What Will It Take to Protect Nature
and Open Space on Staten Island?
A summary of our environmental work shows what’s at stake.
FOLKS ACROSS STATEN ISLAND MAY HAVE BEEN ON PAUSE these past few months but the natural world continues to flow through the seasons. And as we approach autumn, it is wise to reflect upon the year that was in preparation for the year to come.
When summer arrived, City Hall was pressed to rework the city’s beleaguered budget. The mayor’s office initially defunded the Deer Impact Management Plan, the vasectomy program that led to a decrease in births of white-tail deer on Staten Island. In response, Protectors of Pine Oak Woods drafted a letter, signed by each of the Island’s environmental organizations, to reinforce the need for the vasectomy program. Funding for the program has been reinstated.
On a hot sunny day in July, Protectors joined with Borough Hall for an opportunity to visit and share the exclosures of Clay Pit Ponds State Park Preserve with reporters from silive.com and the S. I. Advance. The print and digital versions of the story and video are available at silive.com and on our Facebook page. (If you are on Facebook, please “like” us and share our page with your “friends.”)
Just a week after that visit to Clay Pit (our first successful effort at preservation in 1975), we heard the dreaded news that a small population of spotted lanternflies was found at a location within the park The spotted lanternfly is a gorgeous insect with bright patterning in both the nymphal and adult stages of its life cycle. Unfortunately, the spotted lanternfly is known to inflict a heavy toll on trees and shrubs. The pupae survive on sap, which leave trees and shrubs vulnerable at best, and too often dead. Since July, Protectors has received reports and photos of the insect from across the Island. Everyone is encouraged to continue reporting the spotted lanternfly to Protectors, but more importantly, please notify the NYS Department of Environmental Conservation at firstname.lastname@example.org.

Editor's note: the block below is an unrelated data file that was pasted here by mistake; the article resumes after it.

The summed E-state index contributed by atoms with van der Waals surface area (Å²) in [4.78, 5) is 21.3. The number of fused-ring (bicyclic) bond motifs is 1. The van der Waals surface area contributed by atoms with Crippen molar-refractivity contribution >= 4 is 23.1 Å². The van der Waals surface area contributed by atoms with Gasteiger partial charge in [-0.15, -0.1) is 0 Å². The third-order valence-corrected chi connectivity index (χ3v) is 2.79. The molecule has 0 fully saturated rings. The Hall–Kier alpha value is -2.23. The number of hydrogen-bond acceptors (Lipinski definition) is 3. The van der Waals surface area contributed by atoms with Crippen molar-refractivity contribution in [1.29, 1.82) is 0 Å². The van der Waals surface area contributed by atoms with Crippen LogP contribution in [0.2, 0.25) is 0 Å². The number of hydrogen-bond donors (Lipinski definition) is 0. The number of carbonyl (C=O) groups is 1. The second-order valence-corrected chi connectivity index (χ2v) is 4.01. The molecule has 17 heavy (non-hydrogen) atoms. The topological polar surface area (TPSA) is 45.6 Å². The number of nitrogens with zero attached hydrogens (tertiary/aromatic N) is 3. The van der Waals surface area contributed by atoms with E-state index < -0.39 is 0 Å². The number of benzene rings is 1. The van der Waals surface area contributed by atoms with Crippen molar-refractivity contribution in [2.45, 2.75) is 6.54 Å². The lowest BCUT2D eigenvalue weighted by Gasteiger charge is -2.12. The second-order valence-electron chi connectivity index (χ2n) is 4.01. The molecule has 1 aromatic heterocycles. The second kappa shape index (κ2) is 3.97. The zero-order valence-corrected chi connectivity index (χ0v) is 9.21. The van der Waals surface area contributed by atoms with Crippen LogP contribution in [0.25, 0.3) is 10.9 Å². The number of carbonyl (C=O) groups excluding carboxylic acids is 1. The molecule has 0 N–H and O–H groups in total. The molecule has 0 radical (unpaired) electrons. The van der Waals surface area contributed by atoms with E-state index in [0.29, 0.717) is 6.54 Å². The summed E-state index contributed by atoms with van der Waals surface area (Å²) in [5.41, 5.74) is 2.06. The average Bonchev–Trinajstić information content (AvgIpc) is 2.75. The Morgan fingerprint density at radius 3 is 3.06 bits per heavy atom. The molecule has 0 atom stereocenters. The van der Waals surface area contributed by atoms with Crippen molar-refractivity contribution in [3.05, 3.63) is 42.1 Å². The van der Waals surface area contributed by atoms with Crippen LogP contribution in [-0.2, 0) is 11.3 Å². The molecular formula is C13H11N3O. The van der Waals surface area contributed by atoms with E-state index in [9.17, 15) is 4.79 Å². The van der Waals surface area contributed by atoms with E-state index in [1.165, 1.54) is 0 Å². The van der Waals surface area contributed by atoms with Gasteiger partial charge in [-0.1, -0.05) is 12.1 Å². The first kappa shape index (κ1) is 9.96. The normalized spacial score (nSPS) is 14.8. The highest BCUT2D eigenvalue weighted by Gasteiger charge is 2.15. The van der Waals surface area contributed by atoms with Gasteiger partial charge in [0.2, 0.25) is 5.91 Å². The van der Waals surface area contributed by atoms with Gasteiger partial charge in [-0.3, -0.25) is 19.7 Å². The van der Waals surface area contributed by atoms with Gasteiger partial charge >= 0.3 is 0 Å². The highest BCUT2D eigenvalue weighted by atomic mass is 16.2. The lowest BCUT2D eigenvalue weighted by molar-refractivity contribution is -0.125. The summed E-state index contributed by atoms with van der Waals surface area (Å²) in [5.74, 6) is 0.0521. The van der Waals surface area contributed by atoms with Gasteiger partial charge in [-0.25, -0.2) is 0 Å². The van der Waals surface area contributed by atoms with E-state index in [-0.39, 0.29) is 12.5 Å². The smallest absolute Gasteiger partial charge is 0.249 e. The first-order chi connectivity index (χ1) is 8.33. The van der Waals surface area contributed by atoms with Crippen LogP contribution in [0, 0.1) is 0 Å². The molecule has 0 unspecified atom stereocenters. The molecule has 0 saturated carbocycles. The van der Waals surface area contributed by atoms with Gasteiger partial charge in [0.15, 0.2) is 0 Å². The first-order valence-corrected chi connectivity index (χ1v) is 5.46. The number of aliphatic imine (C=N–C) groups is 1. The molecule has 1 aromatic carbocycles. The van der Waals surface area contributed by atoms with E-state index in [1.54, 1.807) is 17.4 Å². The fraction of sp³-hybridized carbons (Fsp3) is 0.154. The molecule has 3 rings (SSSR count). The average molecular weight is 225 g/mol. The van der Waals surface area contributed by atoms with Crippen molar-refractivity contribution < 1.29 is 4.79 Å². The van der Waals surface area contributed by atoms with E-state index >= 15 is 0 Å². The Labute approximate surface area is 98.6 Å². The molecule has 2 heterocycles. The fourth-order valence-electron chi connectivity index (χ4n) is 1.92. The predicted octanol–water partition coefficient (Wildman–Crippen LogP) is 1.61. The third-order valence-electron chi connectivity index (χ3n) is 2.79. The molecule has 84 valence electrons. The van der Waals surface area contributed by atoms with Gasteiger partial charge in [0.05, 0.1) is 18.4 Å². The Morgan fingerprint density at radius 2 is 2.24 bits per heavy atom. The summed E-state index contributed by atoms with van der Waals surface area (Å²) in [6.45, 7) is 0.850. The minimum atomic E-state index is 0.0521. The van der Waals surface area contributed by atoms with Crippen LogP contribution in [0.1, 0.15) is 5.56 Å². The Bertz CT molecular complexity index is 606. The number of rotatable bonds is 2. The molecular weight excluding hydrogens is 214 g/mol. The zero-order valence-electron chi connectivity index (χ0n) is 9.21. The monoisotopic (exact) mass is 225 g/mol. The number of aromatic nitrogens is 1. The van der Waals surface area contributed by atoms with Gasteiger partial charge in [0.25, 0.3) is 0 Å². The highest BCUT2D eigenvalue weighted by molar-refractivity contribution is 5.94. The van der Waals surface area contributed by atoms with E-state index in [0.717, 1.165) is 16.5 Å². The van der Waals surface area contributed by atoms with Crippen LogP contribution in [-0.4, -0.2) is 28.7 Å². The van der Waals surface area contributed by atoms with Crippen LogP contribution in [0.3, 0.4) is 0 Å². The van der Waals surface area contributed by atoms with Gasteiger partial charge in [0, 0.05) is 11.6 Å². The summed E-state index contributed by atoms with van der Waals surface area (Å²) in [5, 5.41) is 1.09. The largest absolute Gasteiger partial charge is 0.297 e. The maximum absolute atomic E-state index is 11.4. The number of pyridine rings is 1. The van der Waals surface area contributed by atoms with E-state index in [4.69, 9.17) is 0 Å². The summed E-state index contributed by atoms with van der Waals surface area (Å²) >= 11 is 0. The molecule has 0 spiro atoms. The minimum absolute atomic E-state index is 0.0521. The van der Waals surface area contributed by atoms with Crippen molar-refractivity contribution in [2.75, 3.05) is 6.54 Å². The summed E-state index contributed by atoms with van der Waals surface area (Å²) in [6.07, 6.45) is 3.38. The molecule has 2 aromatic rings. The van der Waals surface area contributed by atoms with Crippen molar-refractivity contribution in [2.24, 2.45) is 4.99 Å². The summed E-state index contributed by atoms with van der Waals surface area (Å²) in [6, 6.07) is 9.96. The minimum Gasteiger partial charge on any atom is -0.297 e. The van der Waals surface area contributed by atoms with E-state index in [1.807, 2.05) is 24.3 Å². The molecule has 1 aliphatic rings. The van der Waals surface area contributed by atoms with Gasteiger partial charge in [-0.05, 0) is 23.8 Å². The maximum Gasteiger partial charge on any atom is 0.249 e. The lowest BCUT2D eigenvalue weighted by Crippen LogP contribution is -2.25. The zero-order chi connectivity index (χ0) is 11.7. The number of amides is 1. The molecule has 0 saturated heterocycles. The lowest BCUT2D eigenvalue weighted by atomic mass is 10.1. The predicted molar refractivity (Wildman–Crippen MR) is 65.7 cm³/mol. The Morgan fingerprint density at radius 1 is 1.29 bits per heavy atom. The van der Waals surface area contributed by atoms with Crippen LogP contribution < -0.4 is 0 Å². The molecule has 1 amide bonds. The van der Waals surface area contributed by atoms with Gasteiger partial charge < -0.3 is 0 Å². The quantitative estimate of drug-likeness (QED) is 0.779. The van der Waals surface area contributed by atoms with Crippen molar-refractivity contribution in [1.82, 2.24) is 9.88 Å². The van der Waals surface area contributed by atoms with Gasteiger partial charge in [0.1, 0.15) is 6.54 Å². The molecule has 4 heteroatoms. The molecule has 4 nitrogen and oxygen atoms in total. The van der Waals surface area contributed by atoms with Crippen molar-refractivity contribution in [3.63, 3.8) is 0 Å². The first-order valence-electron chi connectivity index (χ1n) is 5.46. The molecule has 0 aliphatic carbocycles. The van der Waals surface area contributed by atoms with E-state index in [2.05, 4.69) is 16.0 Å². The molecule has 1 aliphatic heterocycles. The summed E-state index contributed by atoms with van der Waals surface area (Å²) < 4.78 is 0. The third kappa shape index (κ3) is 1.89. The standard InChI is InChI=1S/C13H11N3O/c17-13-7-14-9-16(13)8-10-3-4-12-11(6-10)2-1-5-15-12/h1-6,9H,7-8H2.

All the while, Protectors continues to advocate for the preservation of natural areas and open space during the ongoing efforts of the Staten Island Department of City Planning Working Group. Protectors board members have represented the environmental voice of Staten Island with a full-throated defense of open space at meetings with city planners, architects, local developers and the land-use chairpersons for each community board.
Similarly, and more specifically, Protectors has been pressing for the denial of waivers for the proposed construction of three, four-story apartment buildings at the foot of Nelson Avenue in Great Kills. Situated across from Seaside Wildlife Nature Park, this small parcel of land would be ideal for an expansion of the busy park. Through the years, State Senator Andrew Lanza has fought to prevent construction on this site, even causing a change to local zoning when he was in the City Council. Now, with his strong support, Protectors is working to have this property purchased and transferred to NYC Parks. There will be a public hearing at the Board of Standards and Appeals sometime in October to discuss waivers requested by the developer that would allow the building project to move forward. Your participation at that meeting would be appreciated and Protectors will share more information as it becomes available.
Staten Island, our wonderful island of green, the Borough of Parks, is constantly under assault. Whether considering hungry deer, inconsiderate people discarding plastic bags—and now gloves and masks—in parking lots, or neighbors spraying a collection of chemicals ill-suited for close living, there is a sense of urgency to the work of Protectors. It is this urgency that brings us to Protectors, that inspires us to join, to share our membership with others, to get involved.
As members of Protectors of Pine Oak Woods we champion the natural world on Staten Island and work to protect our borough for the future of our children and their families. Let us celebrate both our success during the year that was, as well as prepare for the many challenges we are sure to face during the year ahead.